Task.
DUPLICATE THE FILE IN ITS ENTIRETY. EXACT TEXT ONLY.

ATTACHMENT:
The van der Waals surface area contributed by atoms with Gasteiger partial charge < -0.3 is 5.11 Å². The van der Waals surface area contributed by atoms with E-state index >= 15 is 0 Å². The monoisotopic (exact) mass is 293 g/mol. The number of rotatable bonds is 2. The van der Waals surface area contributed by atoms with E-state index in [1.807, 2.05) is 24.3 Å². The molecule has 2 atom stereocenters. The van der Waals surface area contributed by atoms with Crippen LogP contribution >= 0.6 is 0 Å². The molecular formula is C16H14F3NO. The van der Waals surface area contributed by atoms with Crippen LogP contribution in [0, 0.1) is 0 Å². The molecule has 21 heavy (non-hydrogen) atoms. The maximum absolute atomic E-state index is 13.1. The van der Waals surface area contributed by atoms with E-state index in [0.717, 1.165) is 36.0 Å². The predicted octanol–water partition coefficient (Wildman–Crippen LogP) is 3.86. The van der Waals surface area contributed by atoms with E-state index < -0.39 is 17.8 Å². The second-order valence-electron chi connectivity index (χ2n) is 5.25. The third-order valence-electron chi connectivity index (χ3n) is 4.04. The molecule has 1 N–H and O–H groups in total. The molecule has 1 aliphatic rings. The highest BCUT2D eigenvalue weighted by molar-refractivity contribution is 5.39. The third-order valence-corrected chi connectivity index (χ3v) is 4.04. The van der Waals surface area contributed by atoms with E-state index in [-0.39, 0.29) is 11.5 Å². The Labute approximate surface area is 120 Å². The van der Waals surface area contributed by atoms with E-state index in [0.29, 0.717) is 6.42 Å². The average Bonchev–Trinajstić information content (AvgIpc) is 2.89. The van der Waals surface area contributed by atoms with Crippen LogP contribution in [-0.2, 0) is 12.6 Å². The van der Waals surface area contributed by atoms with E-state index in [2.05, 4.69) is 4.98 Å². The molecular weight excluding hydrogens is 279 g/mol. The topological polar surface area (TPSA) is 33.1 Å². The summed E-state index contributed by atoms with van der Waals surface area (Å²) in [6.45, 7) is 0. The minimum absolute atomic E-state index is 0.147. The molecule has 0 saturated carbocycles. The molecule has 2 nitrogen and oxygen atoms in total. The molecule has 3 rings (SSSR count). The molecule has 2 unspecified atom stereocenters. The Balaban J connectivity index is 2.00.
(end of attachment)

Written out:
The van der Waals surface area contributed by atoms with Gasteiger partial charge < -0.3 is 5.11 Å². The van der Waals surface area contributed by atoms with E-state index >= 15 is 0 Å². The monoisotopic (exact) mass is 293 g/mol. The number of rotatable bonds is 2. The van der Waals surface area contributed by atoms with E-state index in [1.807, 2.05) is 24.3 Å². The molecule has 2 atom stereocenters. The van der Waals surface area contributed by atoms with Crippen LogP contribution >= 0.6 is 0 Å². The molecular formula is C16H14F3NO. The van der Waals surface area contributed by atoms with Crippen LogP contribution in [0, 0.1) is 0 Å². The molecule has 21 heavy (non-hydrogen) atoms. The maximum absolute atomic E-state index is 13.1. The van der Waals surface area contributed by atoms with E-state index in [0.717, 1.165) is 36.0 Å². The predicted octanol–water partition coefficient (Wildman–Crippen LogP) is 3.86. The van der Waals surface area contributed by atoms with E-state index < -0.39 is 17.8 Å². The second-order valence-electron chi connectivity index (χ2n) is 5.25. The third-order valence-electron chi connectivity index (χ3n) is 4.04. The molecule has 1 N–H and O–H groups in total. The molecule has 1 aliphatic rings. The highest BCUT2D eigenvalue weighted by molar-refractivity contribution is 5.39. The third-order valence-corrected chi connectivity index (χ3v) is 4.04. The van der Waals surface area contributed by atoms with E-state index in [-0.39, 0.29) is 11.5 Å². The Labute approximate surface area is 120 Å². The van der Waals surface area contributed by atoms with E-state index in [0.29, 0.717) is 6.42 Å². The average Bonchev–Trinajstić information content (AvgIpc) is 2.89. The van der Waals surface area contributed by atoms with Crippen LogP contribution in [-0.2, 0) is 12.6 Å². The van der Waals surface area contributed by atoms with E-state index in [2.05, 4.69) is 4.98 Å². The molecular weight excluding hydrogens is 279 g/mol. The topological polar surface area (TPSA) is 33.1 Å². The summed E-state index contributed by atoms with van der Waals surface area (Å²) in [6.45, 7) is 0. The minimum absolute atomic E-state index is 0.147. The molecule has 0 saturated carbocycles. The molecule has 2 nitrogen and oxygen atoms in total. The molecule has 3 rings (SSSR count). The molecule has 2 unspecified atom stereocenters. The Balaban J connectivity index is 2.00.